Unfortunately, the anger that erupts has less to do with the irritating events of that day than it does with the traumatic events of your past that you have refused to deal with. And more often than not, the person who is the recipient of your rage had nothing to do with what you are feeling. Trust me; I know. Both of my parents took their rage out on me. As a child, I didn’t understand it. As an adult, I see that their refusal to deal with their own childhood traumas resulted in my being forced to relive those traumas with them.
Other writing fears include not being good enough, being embarrassed if someone reads what you wrote, and/or being judged by what you have written. As far as not being good enough goes, writing for healing takes many forms. In journaling, you are writing for yourself and no one else; therefore, you should not concern yourself with whether you are good enough. Of course, you are; this is your journal, your story, no one else’s. You are the only person who is ever going to read what you have written—unless you choose to share it with someone else. So please put this fear to rest.
As far as being embarrassed if someone reads what you wrote, you are not the one who should be embarrassed. The person who read your private journal is. And as far as being judged, you don’t have control over another person’s opinions. You do however have control over your reception of those opinions. You get to chose whether to accept those opinions or not. My advice, don’t accept them. Any person who would read your private journal without your permission doesn’t have the right to judge anyone.
Victims of trauma carry a lot of shame and guilt on their backs. I know I did. Too embarrassed to speak up, I stuffed all of my shame and guilt into a coarse burlap sack and like the Pilgrim in “Pilgrims Progress,” trudged my way through life straining under its heavy load. It took me many years to understand that I would never be free of that guilt and shame until I gave it back to the people to whom it rightly belonged—my abusers. In my journals, I did just that; and eventually, I grew strong enough to stand up and speak my truth publicly. Making my writing public, followed quickly.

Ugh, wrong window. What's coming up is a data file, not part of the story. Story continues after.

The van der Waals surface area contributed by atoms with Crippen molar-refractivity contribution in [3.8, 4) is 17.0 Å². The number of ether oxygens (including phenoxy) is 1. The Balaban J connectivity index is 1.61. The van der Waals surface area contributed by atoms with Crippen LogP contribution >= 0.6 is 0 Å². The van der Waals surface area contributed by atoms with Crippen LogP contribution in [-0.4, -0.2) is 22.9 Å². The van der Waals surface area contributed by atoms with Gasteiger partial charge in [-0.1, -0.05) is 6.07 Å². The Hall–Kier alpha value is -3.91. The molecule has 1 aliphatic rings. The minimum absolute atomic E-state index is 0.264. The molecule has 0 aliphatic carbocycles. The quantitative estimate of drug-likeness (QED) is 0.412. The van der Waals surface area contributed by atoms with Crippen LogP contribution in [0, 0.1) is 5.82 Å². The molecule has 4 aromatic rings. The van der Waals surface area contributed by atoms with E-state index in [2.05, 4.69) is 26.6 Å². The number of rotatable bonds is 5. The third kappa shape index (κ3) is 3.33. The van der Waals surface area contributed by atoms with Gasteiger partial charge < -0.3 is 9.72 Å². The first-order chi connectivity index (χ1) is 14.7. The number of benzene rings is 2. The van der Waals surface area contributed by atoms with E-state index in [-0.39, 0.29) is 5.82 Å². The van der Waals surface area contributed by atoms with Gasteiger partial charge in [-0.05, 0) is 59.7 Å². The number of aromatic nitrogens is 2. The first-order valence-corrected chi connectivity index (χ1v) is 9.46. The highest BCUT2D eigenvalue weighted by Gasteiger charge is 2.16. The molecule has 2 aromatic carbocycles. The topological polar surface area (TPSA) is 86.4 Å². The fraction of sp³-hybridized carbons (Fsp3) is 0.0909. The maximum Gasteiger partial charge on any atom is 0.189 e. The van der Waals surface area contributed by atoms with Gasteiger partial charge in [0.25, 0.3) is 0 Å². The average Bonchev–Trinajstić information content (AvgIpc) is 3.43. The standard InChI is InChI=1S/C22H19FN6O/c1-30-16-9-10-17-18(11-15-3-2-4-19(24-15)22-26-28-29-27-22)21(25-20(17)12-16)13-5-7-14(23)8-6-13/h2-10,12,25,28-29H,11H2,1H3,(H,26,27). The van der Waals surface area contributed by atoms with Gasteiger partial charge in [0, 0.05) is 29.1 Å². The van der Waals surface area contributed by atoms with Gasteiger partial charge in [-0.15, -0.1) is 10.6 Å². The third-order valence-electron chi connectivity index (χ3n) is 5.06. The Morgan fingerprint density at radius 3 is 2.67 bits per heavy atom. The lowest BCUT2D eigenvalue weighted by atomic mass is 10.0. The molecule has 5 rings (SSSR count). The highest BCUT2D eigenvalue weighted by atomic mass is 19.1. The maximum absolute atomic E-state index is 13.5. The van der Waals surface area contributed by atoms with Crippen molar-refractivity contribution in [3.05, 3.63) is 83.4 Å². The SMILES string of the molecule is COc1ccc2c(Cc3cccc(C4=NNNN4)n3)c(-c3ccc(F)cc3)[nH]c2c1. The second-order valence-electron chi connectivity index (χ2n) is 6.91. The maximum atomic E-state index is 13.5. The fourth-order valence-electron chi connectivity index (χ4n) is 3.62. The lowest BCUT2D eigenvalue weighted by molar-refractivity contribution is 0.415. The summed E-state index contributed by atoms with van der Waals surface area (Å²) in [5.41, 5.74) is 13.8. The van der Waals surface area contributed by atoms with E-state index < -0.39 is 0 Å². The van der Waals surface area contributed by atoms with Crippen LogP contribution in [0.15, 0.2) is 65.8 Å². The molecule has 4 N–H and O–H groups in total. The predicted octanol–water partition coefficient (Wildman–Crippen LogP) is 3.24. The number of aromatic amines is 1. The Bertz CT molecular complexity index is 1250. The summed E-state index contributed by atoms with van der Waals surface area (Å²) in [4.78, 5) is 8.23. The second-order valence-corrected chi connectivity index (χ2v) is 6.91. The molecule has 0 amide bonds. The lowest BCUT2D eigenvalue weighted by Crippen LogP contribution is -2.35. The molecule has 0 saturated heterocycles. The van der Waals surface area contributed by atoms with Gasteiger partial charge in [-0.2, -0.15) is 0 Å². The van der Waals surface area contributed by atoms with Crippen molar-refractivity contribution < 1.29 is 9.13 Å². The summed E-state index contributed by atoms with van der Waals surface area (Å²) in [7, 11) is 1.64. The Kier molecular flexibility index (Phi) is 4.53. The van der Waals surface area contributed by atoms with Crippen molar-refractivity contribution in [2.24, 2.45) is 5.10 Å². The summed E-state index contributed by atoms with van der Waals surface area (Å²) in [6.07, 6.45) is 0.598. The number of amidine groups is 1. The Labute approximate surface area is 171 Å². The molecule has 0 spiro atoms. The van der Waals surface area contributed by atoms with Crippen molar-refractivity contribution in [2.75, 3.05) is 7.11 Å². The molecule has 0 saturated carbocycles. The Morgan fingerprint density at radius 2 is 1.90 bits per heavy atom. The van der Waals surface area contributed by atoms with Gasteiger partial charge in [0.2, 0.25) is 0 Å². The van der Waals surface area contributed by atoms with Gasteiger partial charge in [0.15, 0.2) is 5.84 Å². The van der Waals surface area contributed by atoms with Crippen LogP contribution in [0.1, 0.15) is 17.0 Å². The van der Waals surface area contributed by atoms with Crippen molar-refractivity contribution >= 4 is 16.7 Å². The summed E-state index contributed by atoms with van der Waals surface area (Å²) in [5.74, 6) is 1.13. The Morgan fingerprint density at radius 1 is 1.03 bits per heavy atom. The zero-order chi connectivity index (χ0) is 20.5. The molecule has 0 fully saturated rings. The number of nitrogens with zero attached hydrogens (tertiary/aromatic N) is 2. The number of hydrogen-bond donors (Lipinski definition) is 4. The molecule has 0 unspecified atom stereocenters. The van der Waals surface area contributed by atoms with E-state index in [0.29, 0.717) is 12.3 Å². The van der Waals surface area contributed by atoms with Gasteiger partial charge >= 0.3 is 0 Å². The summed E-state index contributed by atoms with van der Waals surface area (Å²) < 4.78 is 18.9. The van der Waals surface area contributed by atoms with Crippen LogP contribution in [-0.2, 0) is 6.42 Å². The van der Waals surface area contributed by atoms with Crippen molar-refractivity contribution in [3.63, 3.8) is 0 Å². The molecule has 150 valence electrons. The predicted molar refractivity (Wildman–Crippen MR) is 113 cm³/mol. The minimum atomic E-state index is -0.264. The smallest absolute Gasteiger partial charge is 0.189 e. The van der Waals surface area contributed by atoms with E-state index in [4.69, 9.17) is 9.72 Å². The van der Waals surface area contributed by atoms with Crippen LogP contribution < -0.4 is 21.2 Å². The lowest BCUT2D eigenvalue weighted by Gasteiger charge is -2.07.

My journey, thus far, has resulted in two completed novels, and I am currently working on number three. Getting to this place has taken a great deal of time and effort. I didn’t wake up one day and decide to start writing about family abuse and its generational legacy. Of course, I don’t believe my writing could have taken any other direction. Family abuse and its generational legacy were the prima materia upon which my world was constructed. In my novels, I have used that cellular memory to deconstruct the faulty paradigm of family abuse and create a brand new model. In my books, there are no victims—only victors.
If you choose to make your writing public, and no one is saying that you have to, remember that this is your story, no one else’s. You get to tell it your way. You cannot control the public’s reception of the material, but you can control how you choose to view that reception. It really is all up to you. You have a right to tell your story. You have a right to speak your truth. Remember, “To name the world in your own terms, to tell your own story, is an act of authority and power. When you write, you are saying, in effect, ‘I have a voice. I have a story. This is what I have to say.’” Rebecca McClanahan
So . . . are you ready to start speaking your truth? Are you ready to tell your story? In the next installment in the “Heal Yourself: Heal Your World” series, we will take a more detailed look at the process of journaling—to include some of the different types of journaling and how to get started. After that—well, we’ll just have to see how much farther down the rabbit hole we can go.